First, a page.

As the 2016 presidential campaign ramps up, Republicans and Democrats have different wish lists when it comes to what traits they want in a candidate.
Polling organizations devote a great deal of attention to the wording of survey questions, but they need to be just as concerned about how questions are ordered. The context in which a specific question is asked, particularly what directly precedes a question in a telephone interview, often has an impact on the way people respond.
As the government faces its first shutdown since 1995-1996, the standoff between the Obama administration and Republicans over the federal budget is occurring in a different public opinion environment than when President Bill Clinton faced off with the GOP-controlled House.
The 1995-1996 government shutdowns didn’t help the GOP’s image, but the party had lost support among the public well before they happened.
This week, House Speaker John Boehner agreed to tie funding of the government to defunding Obamacare, as conservative members of his caucus have demanded. This proposal may be unlikely to survive the Democratic-controlled Senate, not to mention the president’s veto pen, but recent Pew Research Center surveys show that it is clearly in step with […]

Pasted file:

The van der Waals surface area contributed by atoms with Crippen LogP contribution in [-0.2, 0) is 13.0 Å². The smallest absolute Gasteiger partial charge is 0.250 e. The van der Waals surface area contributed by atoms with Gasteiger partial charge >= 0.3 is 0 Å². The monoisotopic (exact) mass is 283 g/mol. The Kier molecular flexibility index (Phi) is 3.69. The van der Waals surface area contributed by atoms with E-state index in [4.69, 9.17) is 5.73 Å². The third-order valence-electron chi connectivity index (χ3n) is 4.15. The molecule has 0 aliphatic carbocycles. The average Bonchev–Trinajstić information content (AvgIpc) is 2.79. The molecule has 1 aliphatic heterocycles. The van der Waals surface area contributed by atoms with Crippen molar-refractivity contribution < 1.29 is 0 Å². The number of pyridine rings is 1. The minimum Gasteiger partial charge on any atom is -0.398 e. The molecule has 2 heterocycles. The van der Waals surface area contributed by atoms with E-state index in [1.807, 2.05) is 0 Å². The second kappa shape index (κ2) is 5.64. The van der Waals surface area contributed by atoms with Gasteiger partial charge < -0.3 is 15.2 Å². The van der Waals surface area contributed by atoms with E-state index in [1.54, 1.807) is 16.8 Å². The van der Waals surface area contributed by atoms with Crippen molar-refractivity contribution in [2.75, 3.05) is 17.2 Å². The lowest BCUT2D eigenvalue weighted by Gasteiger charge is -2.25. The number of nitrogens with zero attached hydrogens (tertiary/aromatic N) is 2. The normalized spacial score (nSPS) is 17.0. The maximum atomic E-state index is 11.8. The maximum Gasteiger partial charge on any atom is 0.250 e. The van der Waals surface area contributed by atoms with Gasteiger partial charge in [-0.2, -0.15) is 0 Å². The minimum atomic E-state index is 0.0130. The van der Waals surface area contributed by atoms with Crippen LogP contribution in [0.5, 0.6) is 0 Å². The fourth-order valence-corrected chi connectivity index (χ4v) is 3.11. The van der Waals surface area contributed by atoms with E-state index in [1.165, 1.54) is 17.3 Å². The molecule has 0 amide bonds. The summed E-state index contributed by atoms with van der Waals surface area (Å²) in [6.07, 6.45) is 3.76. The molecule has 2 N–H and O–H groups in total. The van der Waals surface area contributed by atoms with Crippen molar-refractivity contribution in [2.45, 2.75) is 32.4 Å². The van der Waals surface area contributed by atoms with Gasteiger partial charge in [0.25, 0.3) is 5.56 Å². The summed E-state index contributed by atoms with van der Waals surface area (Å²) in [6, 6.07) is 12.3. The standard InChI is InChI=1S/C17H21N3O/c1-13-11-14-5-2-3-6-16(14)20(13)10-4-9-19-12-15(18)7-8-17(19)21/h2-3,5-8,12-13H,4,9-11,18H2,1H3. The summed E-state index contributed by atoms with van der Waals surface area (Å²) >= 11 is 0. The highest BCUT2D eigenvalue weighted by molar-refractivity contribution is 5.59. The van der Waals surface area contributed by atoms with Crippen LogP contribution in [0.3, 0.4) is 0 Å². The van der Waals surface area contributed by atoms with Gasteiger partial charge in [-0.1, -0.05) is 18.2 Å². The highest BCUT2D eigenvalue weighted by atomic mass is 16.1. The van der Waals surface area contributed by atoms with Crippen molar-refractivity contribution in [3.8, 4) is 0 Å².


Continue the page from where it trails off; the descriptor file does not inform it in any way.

About two-thirds of Americans say either that the education system in this country needs to be completely rebuilt (21%) or that it requires major changes.
There is a 17-point gap between the percentage of Tea Party Republicans (62%) and non-Tea Party Republicans (45%) who say they always vote in primary elections.
While the stock market has been surging, there is a big gap who who benefits that has implications for the strength of the economic recovery.
One near-certainty on which President Obama can count in his renewed effort to close the prison at Guantanamo is support from rank-and-file Democrats who have consistently backed him on this issue.